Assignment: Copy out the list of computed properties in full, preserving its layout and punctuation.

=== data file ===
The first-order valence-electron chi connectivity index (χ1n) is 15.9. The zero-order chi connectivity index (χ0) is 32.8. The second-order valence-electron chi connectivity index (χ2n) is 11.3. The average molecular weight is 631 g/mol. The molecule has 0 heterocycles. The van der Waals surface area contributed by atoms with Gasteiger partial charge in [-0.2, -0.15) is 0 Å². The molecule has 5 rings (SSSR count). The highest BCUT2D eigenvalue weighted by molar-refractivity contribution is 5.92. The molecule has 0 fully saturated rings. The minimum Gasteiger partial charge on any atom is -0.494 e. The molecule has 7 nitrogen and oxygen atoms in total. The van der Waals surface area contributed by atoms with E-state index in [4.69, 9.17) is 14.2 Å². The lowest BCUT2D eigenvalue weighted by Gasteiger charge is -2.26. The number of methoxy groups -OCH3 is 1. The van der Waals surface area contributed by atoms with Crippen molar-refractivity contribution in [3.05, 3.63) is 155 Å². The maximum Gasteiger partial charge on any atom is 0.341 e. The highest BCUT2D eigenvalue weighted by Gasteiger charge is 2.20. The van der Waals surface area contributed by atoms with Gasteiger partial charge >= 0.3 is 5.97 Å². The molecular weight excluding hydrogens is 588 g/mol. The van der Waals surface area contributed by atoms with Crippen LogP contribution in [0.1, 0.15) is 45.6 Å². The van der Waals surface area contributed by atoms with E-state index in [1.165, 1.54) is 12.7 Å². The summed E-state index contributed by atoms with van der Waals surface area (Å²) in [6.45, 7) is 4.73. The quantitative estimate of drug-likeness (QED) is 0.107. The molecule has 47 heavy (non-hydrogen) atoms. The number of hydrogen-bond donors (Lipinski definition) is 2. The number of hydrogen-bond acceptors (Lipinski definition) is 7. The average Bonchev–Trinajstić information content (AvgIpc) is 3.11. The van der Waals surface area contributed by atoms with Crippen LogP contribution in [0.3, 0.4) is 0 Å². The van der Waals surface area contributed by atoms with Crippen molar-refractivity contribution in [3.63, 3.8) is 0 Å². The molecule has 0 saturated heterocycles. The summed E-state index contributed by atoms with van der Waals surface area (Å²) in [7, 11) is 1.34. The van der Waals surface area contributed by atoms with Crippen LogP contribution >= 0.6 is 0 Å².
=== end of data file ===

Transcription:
The first-order valence-electron chi connectivity index (χ1n) is 15.9. The zero-order chi connectivity index (χ0) is 32.8. The second-order valence-electron chi connectivity index (χ2n) is 11.3. The average molecular weight is 631 g/mol. The molecule has 0 heterocycles. The van der Waals surface area contributed by atoms with Gasteiger partial charge in [-0.2, -0.15) is 0 Å². The molecule has 5 rings (SSSR count). The highest BCUT2D eigenvalue weighted by molar-refractivity contribution is 5.92. The molecule has 0 fully saturated rings. The minimum Gasteiger partial charge on any atom is -0.494 e. The molecule has 7 nitrogen and oxygen atoms in total. The van der Waals surface area contributed by atoms with E-state index in [4.69, 9.17) is 14.2 Å². The lowest BCUT2D eigenvalue weighted by Gasteiger charge is -2.26. The number of methoxy groups -OCH3 is 1. The van der Waals surface area contributed by atoms with Crippen molar-refractivity contribution in [3.05, 3.63) is 155 Å². The maximum Gasteiger partial charge on any atom is 0.341 e. The highest BCUT2D eigenvalue weighted by Gasteiger charge is 2.20. The van der Waals surface area contributed by atoms with Gasteiger partial charge >= 0.3 is 5.97 Å². The molecular weight excluding hydrogens is 588 g/mol. The van der Waals surface area contributed by atoms with Crippen LogP contribution in [0.1, 0.15) is 45.6 Å². The van der Waals surface area contributed by atoms with E-state index in [1.165, 1.54) is 12.7 Å². The summed E-state index contributed by atoms with van der Waals surface area (Å²) in [6.45, 7) is 4.73. The quantitative estimate of drug-likeness (QED) is 0.107. The molecule has 47 heavy (non-hydrogen) atoms. The number of hydrogen-bond donors (Lipinski definition) is 2. The number of hydrogen-bond acceptors (Lipinski definition) is 7. The average Bonchev–Trinajstić information content (AvgIpc) is 3.11. The van der Waals surface area contributed by atoms with Crippen LogP contribution in [0.3, 0.4) is 0 Å². The van der Waals surface area contributed by atoms with Crippen molar-refractivity contribution in [3.63, 3.8) is 0 Å². The molecule has 0 saturated heterocycles. The summed E-state index contributed by atoms with van der Waals surface area (Å²) in [7, 11) is 1.34. The van der Waals surface area contributed by atoms with Crippen LogP contribution >= 0.6 is 0 Å².